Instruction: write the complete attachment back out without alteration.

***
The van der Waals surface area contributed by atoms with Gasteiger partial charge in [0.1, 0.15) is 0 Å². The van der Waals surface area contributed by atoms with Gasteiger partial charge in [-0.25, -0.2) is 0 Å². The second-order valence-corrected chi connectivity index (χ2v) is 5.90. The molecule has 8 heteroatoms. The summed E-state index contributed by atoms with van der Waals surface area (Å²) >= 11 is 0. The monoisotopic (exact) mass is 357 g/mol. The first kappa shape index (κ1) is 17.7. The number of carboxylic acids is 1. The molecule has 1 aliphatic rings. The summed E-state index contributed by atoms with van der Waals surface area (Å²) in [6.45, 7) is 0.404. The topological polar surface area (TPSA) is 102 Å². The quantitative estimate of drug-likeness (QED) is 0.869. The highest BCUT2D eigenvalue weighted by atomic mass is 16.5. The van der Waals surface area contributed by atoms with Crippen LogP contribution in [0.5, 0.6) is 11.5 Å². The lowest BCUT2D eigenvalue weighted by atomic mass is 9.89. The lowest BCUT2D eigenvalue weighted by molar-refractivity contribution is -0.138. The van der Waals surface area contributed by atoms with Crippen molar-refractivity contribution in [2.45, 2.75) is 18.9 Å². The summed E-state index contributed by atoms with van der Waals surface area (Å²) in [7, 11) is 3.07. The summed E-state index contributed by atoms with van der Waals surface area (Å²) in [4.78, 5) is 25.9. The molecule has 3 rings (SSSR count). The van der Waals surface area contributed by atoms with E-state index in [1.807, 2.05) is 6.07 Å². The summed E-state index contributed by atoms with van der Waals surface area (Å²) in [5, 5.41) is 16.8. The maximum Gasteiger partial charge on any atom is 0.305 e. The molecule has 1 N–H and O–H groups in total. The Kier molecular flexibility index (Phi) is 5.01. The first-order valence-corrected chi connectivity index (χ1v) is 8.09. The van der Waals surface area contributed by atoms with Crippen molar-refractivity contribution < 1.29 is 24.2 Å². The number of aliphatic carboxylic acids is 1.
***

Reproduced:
The van der Waals surface area contributed by atoms with Gasteiger partial charge in [0.1, 0.15) is 0 Å². The van der Waals surface area contributed by atoms with Gasteiger partial charge in [-0.25, -0.2) is 0 Å². The second-order valence-corrected chi connectivity index (χ2v) is 5.90. The molecule has 8 heteroatoms. The summed E-state index contributed by atoms with van der Waals surface area (Å²) >= 11 is 0. The monoisotopic (exact) mass is 357 g/mol. The first kappa shape index (κ1) is 17.7. The number of carboxylic acids is 1. The molecule has 1 aliphatic rings. The summed E-state index contributed by atoms with van der Waals surface area (Å²) in [6.45, 7) is 0.404. The topological polar surface area (TPSA) is 102 Å². The quantitative estimate of drug-likeness (QED) is 0.869. The highest BCUT2D eigenvalue weighted by atomic mass is 16.5. The van der Waals surface area contributed by atoms with Crippen LogP contribution in [0.5, 0.6) is 11.5 Å². The lowest BCUT2D eigenvalue weighted by atomic mass is 9.89. The lowest BCUT2D eigenvalue weighted by molar-refractivity contribution is -0.138. The van der Waals surface area contributed by atoms with Crippen molar-refractivity contribution in [2.45, 2.75) is 18.9 Å². The summed E-state index contributed by atoms with van der Waals surface area (Å²) in [7, 11) is 3.07. The summed E-state index contributed by atoms with van der Waals surface area (Å²) in [4.78, 5) is 25.9. The molecule has 3 rings (SSSR count). The van der Waals surface area contributed by atoms with E-state index in [1.807, 2.05) is 6.07 Å². The summed E-state index contributed by atoms with van der Waals surface area (Å²) in [5, 5.41) is 16.8. The maximum Gasteiger partial charge on any atom is 0.305 e. The molecule has 1 N–H and O–H groups in total. The Kier molecular flexibility index (Phi) is 5.01. The first-order valence-corrected chi connectivity index (χ1v) is 8.09. The van der Waals surface area contributed by atoms with Crippen molar-refractivity contribution < 1.29 is 24.2 Å². The number of aliphatic carboxylic acids is 1.